THE river Nile was a kind friend but occasionally it was a hard taskmaster. It taught the people who lived along its banks the noble art of ``team-work.'' They depended upon each other to build their irrigation trenches and keep their dikes in repair. In this way they learned how to get along with their neighbours and their mutual-benefit-association quite easily developed into an organised state.

Then one man grew more powerful than most of his neighbours and he became the leader of the community and their commander-in-chief when the envious neighbours of western Asia invaded the prosperous valley. In due course of time he became their King and ruled all the land from the Mediterranean to the mountains of the west.

But these political adventures of the old Pharaohs (the word meant ``the Man who lived in the Big House'') rarely interested the patient and toiling peasant of the grain fields. Provided he was not obliged to pay more taxes to his King than he thought just, he accepted the rule of Pharaoh as he accepted the rule of Mighty Osiris.

It was different however when a foreign invader came and robbed him of his possessions. After twenty centuries of independent life, a savage Arab tribe of shepherds, called the Hyksos, attacked Egypt and for five hundred years they were the masters of the valley of the Nile. They were highly un- popular and great hate was also felt for the Hebrews who came to the land of Goshen to find a shelter after their long wandering through the desert and who helped the foreign usurper by acting as his tax-gatherers and his civil servants.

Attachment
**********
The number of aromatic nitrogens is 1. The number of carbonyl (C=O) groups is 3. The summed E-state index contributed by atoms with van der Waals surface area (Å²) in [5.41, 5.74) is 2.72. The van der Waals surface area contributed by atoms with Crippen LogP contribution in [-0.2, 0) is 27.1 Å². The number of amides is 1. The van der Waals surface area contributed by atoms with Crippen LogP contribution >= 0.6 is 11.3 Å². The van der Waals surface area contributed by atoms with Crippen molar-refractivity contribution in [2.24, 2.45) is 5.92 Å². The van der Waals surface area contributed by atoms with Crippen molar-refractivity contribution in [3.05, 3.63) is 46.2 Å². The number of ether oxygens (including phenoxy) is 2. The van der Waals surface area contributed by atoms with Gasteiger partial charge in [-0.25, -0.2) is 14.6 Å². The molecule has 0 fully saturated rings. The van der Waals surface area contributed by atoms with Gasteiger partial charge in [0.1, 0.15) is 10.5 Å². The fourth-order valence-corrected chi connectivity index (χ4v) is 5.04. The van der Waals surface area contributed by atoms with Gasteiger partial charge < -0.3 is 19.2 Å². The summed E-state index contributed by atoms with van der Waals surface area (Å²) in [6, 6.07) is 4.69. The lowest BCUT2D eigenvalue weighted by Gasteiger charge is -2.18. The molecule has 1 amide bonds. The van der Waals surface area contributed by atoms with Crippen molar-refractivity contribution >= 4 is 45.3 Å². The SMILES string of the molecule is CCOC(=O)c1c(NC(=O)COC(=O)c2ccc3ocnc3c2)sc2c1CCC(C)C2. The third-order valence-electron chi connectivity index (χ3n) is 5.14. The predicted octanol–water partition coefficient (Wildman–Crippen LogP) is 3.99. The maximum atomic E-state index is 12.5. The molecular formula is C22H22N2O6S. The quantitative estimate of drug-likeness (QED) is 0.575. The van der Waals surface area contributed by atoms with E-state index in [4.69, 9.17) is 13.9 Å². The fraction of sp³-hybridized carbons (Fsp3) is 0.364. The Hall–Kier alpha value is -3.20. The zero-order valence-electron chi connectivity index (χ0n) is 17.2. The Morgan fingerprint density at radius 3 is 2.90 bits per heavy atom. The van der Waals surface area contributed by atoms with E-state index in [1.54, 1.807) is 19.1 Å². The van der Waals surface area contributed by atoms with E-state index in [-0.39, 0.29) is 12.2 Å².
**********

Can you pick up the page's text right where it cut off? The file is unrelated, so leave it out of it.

But shortly after the year 1700 B.C. the people of Thebes began a revolution and after a long struggle the Hyksos were driven out of the country and Egypt was free once more.

A thousand years later, when Assyria conquered all of western Asia, Egypt became part of the empire of Sardanapalus. In the seventh century B.C. it became once more an independent state which obeyed the rule of a king who lived in the city of Sais in the Delta of the Nile. But in the year 525 B.C., Cambyses, the king of the Persians, took possession of Egypt and in the fourth century B.C., when Persia was conquered by Alexander the Great, Egypt too became a Macedonian province. It regained a semblance of independence when one of Alexander's generals set himself up as king of a new Egyptian state and founded the dynasty of the Ptolemies, who resided in the newly built city of Alexandria.

Finally, in the year 89 B.C., the Romans came. The last Egyptian queen, Cleopatra, tried her best to save the country. Her beauty and charm were more dangerous to the Roman generals than half a dozen Egyptian army corps. Twice she was successful in her attacks upon the hearts of her Roman conquerors. But in the year 30 B.C., Augustus, the nephew and heir of Caesar, landed in Alexandria. He did not share his late uncle's admiration for the lovely princess. He destroyed her armies, but spared her life that he might make her march in his triumph as part of the spoils of war. When Cleopatra heard of this plan, she killed herself by taking poison. And Egypt became a Roman province.